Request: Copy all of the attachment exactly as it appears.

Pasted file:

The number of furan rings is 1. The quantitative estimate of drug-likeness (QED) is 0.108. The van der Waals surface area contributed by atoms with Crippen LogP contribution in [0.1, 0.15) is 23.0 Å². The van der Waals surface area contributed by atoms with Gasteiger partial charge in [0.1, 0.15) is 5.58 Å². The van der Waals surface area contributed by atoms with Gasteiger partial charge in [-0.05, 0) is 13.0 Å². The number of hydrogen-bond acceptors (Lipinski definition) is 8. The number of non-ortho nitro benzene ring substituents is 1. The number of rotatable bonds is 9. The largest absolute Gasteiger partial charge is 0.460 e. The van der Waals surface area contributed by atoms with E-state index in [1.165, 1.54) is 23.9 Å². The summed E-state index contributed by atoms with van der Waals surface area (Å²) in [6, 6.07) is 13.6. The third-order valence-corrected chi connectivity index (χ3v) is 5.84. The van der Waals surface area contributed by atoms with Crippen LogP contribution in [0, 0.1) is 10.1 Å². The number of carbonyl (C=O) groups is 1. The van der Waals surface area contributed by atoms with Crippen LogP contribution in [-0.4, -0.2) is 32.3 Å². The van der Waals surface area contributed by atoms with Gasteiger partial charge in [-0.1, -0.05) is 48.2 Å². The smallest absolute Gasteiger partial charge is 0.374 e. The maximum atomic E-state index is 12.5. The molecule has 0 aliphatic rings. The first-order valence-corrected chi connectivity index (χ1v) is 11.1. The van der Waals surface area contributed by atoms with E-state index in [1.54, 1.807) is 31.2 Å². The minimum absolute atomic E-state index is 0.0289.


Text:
The number of furan rings is 1. The quantitative estimate of drug-likeness (QED) is 0.108. The van der Waals surface area contributed by atoms with Crippen LogP contribution in [0.1, 0.15) is 23.0 Å². The van der Waals surface area contributed by atoms with Gasteiger partial charge in [0.1, 0.15) is 5.58 Å². The van der Waals surface area contributed by atoms with Gasteiger partial charge in [-0.05, 0) is 13.0 Å². The number of hydrogen-bond acceptors (Lipinski definition) is 8. The number of non-ortho nitro benzene ring substituents is 1. The number of rotatable bonds is 9. The largest absolute Gasteiger partial charge is 0.460 e. The van der Waals surface area contributed by atoms with E-state index in [1.165, 1.54) is 23.9 Å². The summed E-state index contributed by atoms with van der Waals surface area (Å²) in [6, 6.07) is 13.6. The third-order valence-corrected chi connectivity index (χ3v) is 5.84. The van der Waals surface area contributed by atoms with Crippen LogP contribution in [0, 0.1) is 10.1 Å². The number of carbonyl (C=O) groups is 1. The van der Waals surface area contributed by atoms with Crippen LogP contribution in [-0.4, -0.2) is 32.3 Å². The van der Waals surface area contributed by atoms with Gasteiger partial charge in [-0.1, -0.05) is 48.2 Å². The smallest absolute Gasteiger partial charge is 0.374 e. The maximum atomic E-state index is 12.5. The molecule has 0 aliphatic rings. The first-order valence-corrected chi connectivity index (χ1v) is 11.1. The van der Waals surface area contributed by atoms with E-state index in [1.54, 1.807) is 31.2 Å². The minimum absolute atomic E-state index is 0.0289.